AHA Today

Class Warfare: Changes to the AP World History Course

By Matt Drwenski and Dave Eaton

In late May, College Board decided to completely reshape its AP World History (APWH) course. Announced with little fanfare, the proposed revisions halve the historical content, eliminating everything prior to 1450 CE (formerly Periods 1-3) while leaving Periods 4-6 intact. These earlier periods are relegated to a pre-AP World History and Geography course. Since this expensive pre-AP course will not be tested, students cannot receive college credit for it, and even those on the Test Development Committee acknowledge it is unlikely to be popular.

Cultivating Mentoring Relationships in Grad School

By Sarah Mellors

Mentoring relationships in graduate school—be it a master’s or a doctoral program—are critical for success and yet are often difficult to navigate. While we’ve all heard horror stories about “bad” advisers, students have more agency than they realize. During my five years as a doctoral student at the University of California, Irvine, I’ve developed mentoring relationships that have not only enabled me to overcome myriad obstacles, but that will also guide me in the coming years as I transition into a faculty position.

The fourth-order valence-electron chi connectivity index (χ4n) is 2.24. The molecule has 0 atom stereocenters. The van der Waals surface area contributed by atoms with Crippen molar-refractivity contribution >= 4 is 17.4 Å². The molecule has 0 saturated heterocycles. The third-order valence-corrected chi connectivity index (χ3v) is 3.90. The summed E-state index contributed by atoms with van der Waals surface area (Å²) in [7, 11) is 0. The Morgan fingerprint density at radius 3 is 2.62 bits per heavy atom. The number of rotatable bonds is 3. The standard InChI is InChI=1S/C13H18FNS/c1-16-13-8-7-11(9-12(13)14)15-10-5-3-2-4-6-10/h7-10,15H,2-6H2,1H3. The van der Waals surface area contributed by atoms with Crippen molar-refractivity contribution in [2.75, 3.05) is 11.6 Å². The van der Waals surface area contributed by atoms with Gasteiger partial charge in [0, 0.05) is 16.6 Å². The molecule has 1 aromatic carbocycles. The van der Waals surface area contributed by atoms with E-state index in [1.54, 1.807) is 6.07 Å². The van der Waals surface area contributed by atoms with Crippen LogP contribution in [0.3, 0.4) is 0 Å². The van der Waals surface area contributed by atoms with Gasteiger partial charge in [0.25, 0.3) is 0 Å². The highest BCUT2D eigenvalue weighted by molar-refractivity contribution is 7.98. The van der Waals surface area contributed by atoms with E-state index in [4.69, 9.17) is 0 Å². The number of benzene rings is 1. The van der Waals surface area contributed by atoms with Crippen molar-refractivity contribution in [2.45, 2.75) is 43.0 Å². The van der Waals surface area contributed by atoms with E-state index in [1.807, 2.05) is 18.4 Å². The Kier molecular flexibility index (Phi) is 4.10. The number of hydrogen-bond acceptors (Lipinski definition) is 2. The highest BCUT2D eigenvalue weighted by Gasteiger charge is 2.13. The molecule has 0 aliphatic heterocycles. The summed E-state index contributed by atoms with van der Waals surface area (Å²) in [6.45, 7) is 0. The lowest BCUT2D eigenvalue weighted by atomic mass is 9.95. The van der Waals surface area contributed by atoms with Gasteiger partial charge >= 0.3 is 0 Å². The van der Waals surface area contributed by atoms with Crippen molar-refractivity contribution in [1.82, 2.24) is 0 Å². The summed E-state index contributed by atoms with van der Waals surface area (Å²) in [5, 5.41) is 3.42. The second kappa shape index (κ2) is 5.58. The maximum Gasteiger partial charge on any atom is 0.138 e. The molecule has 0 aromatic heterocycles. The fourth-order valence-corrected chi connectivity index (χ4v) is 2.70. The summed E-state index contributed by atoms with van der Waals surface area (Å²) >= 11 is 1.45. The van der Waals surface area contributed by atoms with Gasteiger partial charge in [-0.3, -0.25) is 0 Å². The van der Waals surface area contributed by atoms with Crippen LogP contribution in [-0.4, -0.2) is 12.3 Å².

Were Soviet Tanks Deployed in Egypt 50 Years Ago? On the Front Lines of Historical Forensics

By Isabella Ginor and Gideon Remez

On February 3, 2018, Russian Air Force Maj. Roman Filipov’s jet was shot down while attacking rebel positions in Syria. Filipov bailed out and, after a shootout with “terrorists,” blew himself up with a grenade rather than be captured. By the time of Filipov’s funeral, President Vladimir Putin had decorated him as a Hero of the Russian Federation. The incident highlights the depth of present-day Russia’s military involvement in Syria and elsewhere in the Middle East.

A Career in Corporate Finance: How My History Degree Helped Me Get There

By Cliff Manko

When I interviewed for a job in corporate finance at Houghton Mifflin in 1992, the publishing firm’s CEO was far more interested in my history degree than my CPA. He grilled me about what I’d studied and how the history courses I’d taken had been taught. To this day, I believe that my passion for what I’d studied in college was the tipping point in getting what I consider to be the most important job in my life.